Gene profiles differ in adult- and childhood-onset severe asthma
medwireNews: A European study suggests gene profiles differ in severe asthma that begins in adulthood rather than childhood, indicating distinct underlying mechanisms at work.
Inflammatory pathways involving eosinophils, mast cells, and group 3 innate lymphoid cells (ILC3s) characterized adult-onset severe asthma, report the researchers.
They suggest in the Journal of Allergy and Clinical Immunologythat these pathways “could represent useful targets for the treatment of adult-onset severe asthma.”
The team studied information collected at baseline visits among adult patients with severe asthma at 16 clinical centers in 11 European countries taking part in the Unbiased Biomarkers for the Prediction of Respiratory Disease Outcomes (U-BIOPRED) study.
The study included patients with a confirmed diagnosis of asthma and either uncontrolled disease despite treatment with high-dose inhalation medication and a second controller or the need for systemic oral corticosteroids or omalizumab to achieve asthma control, regardless of smoking history.
Of the 421 patients with severe asthma in the U-BIOPRED cohort, 253 (60.1%) had their first asthma diagnosis or onset of symptoms when they were aged 18 years or older and were identified with adult-onset disease, whereas for 158 (37.5%) this had occurred when they were younger.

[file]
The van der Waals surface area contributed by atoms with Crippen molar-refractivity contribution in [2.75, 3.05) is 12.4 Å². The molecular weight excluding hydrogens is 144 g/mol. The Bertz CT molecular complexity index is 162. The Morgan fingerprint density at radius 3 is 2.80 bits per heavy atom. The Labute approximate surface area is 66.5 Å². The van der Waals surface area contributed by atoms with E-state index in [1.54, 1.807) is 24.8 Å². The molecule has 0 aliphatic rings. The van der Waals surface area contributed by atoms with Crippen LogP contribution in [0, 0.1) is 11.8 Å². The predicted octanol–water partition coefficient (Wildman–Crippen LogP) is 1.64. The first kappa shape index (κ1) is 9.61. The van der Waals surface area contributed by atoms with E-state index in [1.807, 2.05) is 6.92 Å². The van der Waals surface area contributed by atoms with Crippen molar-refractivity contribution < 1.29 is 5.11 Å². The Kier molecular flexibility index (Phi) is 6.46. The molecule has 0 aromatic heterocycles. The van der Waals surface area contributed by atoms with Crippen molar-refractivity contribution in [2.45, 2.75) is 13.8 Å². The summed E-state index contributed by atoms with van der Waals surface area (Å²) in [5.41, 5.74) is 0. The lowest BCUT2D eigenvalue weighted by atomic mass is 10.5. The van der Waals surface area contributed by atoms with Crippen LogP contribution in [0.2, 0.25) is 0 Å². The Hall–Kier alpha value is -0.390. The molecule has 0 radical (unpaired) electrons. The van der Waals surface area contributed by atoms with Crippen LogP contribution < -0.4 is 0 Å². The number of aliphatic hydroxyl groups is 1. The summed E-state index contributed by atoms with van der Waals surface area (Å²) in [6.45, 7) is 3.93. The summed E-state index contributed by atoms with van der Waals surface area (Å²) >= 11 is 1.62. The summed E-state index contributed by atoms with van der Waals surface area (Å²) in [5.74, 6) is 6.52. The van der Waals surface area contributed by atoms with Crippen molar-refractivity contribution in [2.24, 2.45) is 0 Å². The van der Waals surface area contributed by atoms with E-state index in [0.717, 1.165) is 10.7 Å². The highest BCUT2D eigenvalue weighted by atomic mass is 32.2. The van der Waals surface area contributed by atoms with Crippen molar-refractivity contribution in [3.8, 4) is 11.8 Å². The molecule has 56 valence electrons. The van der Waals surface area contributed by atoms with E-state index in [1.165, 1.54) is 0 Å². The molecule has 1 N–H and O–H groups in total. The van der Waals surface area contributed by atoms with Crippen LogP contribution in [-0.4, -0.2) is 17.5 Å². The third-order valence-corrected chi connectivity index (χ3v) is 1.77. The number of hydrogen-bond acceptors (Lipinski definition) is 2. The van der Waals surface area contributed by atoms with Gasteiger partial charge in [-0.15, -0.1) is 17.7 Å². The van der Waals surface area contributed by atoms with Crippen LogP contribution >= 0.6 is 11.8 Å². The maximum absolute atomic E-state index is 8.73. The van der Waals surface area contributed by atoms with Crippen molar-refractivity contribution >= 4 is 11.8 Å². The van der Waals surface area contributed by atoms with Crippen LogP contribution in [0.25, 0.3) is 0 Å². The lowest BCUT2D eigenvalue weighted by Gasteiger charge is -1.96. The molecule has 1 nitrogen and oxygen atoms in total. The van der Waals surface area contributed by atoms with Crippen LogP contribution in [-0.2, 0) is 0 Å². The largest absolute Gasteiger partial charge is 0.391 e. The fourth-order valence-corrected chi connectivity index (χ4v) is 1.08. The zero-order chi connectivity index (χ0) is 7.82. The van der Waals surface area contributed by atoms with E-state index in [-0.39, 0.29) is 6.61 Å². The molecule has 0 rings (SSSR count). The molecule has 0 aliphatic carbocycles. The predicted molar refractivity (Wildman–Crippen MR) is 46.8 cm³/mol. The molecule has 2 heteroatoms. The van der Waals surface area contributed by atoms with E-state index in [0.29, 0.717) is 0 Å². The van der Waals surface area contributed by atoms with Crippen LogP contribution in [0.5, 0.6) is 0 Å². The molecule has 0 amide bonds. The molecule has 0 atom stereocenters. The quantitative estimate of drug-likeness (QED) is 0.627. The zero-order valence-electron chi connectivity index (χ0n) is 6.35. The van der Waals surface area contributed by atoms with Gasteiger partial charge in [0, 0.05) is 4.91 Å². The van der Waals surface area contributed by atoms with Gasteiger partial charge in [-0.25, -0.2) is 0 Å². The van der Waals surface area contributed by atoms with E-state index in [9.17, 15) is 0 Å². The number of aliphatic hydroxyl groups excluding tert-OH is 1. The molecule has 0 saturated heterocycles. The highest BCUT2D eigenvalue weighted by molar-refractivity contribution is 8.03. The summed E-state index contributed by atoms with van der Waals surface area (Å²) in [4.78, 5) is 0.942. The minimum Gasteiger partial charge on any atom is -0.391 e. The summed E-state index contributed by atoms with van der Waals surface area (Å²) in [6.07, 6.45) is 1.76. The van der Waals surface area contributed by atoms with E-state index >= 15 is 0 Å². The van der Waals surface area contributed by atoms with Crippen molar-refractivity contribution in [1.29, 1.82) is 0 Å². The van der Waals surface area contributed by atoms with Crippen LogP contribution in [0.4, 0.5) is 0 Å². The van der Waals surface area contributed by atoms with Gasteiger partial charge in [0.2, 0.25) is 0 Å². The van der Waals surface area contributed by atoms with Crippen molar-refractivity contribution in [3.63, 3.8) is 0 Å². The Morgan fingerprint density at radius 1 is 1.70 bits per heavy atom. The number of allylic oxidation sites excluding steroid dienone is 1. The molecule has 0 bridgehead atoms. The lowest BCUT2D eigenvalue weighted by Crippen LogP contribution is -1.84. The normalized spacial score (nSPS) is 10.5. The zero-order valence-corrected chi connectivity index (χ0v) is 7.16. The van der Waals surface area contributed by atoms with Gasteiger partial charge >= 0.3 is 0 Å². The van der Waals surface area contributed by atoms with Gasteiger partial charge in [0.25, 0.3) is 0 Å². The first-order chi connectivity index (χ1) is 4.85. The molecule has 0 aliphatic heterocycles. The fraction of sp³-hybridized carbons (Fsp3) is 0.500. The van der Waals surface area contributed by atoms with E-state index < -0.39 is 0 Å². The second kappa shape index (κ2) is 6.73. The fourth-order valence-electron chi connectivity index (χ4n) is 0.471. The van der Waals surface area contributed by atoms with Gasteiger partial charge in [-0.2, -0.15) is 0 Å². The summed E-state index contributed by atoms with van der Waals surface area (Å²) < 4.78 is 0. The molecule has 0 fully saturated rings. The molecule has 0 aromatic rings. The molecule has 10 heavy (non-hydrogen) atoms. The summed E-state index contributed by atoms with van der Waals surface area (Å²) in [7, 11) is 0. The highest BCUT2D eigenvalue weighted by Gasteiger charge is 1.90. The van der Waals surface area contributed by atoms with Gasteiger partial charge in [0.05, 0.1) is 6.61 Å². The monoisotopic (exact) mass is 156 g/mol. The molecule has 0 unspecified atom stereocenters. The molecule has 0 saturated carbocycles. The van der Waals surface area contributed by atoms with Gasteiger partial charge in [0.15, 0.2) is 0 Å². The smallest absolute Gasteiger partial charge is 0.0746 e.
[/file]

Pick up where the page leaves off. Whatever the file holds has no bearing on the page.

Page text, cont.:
Gene expression was assessed using total RNA from all available samples from nasal brushings (n=41), induced sputum (n=83), endobronchial brushings (n=65), or endobronchial biopsies (n=47).
Pieter-Paul Hekking (Academic Medical Center, Amsterdam, the Netherlands) and co-workers report significantly different enriched gene signatures in patients with adult-onset versus childhood-onset severe asthma.
Five such gene signatures were identified in nasal brushings, three in sputum, and six in endobronchial brushings. These signatures included those associated with response to fluticasone treatment, with house dust mite-induced asthma, and those associated with eosinophilia, mast cells, and macrophages, as well as with ILC3s.
“These gene signatures suggest that multiple underlying pathways play a role in adult-onset severe asthma,” say the researchers.
One gene signature associated with induced lung injury was more enriched in patients with adult-onset severe asthma compared with childhood-onset disease, whereas another was less so.
Hekking et al conclude that adult-onset severe asthma has “complex underlying pathways involving eosinophils, ILC3s and mast cells.”
They believe: “These point towards possible new targets that could represent targeted treatments for subgroups of adult-onset severe asthma.”
By Anita Chakraverty
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